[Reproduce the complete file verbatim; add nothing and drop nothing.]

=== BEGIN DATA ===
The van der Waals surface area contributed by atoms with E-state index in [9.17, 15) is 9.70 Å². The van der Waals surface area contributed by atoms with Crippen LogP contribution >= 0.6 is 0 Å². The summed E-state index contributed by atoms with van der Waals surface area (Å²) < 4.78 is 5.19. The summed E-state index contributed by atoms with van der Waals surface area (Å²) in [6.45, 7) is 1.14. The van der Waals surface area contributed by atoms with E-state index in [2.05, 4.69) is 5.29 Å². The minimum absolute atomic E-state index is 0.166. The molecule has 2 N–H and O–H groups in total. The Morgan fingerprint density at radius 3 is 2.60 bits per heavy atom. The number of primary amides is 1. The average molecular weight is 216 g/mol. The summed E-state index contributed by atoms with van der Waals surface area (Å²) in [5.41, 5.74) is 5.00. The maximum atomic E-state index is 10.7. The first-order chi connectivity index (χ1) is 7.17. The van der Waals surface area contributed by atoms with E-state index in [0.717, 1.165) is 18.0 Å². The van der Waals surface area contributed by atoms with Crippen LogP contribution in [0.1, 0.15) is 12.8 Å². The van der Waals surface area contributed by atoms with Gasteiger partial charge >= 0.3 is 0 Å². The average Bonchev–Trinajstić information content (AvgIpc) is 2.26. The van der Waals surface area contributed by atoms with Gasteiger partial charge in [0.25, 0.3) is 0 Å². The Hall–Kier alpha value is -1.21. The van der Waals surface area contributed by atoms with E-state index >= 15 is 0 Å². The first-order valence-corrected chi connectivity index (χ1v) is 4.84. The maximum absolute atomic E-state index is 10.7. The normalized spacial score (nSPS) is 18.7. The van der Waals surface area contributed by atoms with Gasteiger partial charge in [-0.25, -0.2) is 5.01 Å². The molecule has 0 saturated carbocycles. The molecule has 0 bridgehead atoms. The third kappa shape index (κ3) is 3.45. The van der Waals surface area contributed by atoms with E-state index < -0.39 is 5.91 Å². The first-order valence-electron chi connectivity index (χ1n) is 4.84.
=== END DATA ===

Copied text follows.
The van der Waals surface area contributed by atoms with E-state index in [9.17, 15) is 9.70 Å². The van der Waals surface area contributed by atoms with Crippen LogP contribution >= 0.6 is 0 Å². The summed E-state index contributed by atoms with van der Waals surface area (Å²) < 4.78 is 5.19. The summed E-state index contributed by atoms with van der Waals surface area (Å²) in [6.45, 7) is 1.14. The van der Waals surface area contributed by atoms with E-state index in [2.05, 4.69) is 5.29 Å². The minimum absolute atomic E-state index is 0.166. The molecule has 2 N–H and O–H groups in total. The Morgan fingerprint density at radius 3 is 2.60 bits per heavy atom. The number of primary amides is 1. The average molecular weight is 216 g/mol. The summed E-state index contributed by atoms with van der Waals surface area (Å²) in [5.41, 5.74) is 5.00. The maximum atomic E-state index is 10.7. The first-order chi connectivity index (χ1) is 7.17. The van der Waals surface area contributed by atoms with E-state index in [0.717, 1.165) is 18.0 Å². The van der Waals surface area contributed by atoms with Crippen LogP contribution in [0.1, 0.15) is 12.8 Å². The van der Waals surface area contributed by atoms with Gasteiger partial charge >= 0.3 is 0 Å². The average Bonchev–Trinajstić information content (AvgIpc) is 2.26. The van der Waals surface area contributed by atoms with Gasteiger partial charge in [0.25, 0.3) is 0 Å². The Hall–Kier alpha value is -1.21. The van der Waals surface area contributed by atoms with E-state index >= 15 is 0 Å². The first-order valence-corrected chi connectivity index (χ1v) is 4.84. The maximum absolute atomic E-state index is 10.7. The normalized spacial score (nSPS) is 18.7. The van der Waals surface area contributed by atoms with Gasteiger partial charge in [-0.25, -0.2) is 5.01 Å². The molecule has 0 saturated carbocycles. The molecule has 0 bridgehead atoms. The third kappa shape index (κ3) is 3.45. The van der Waals surface area contributed by atoms with E-state index < -0.39 is 5.91 Å². The first-order valence-electron chi connectivity index (χ1n) is 4.84.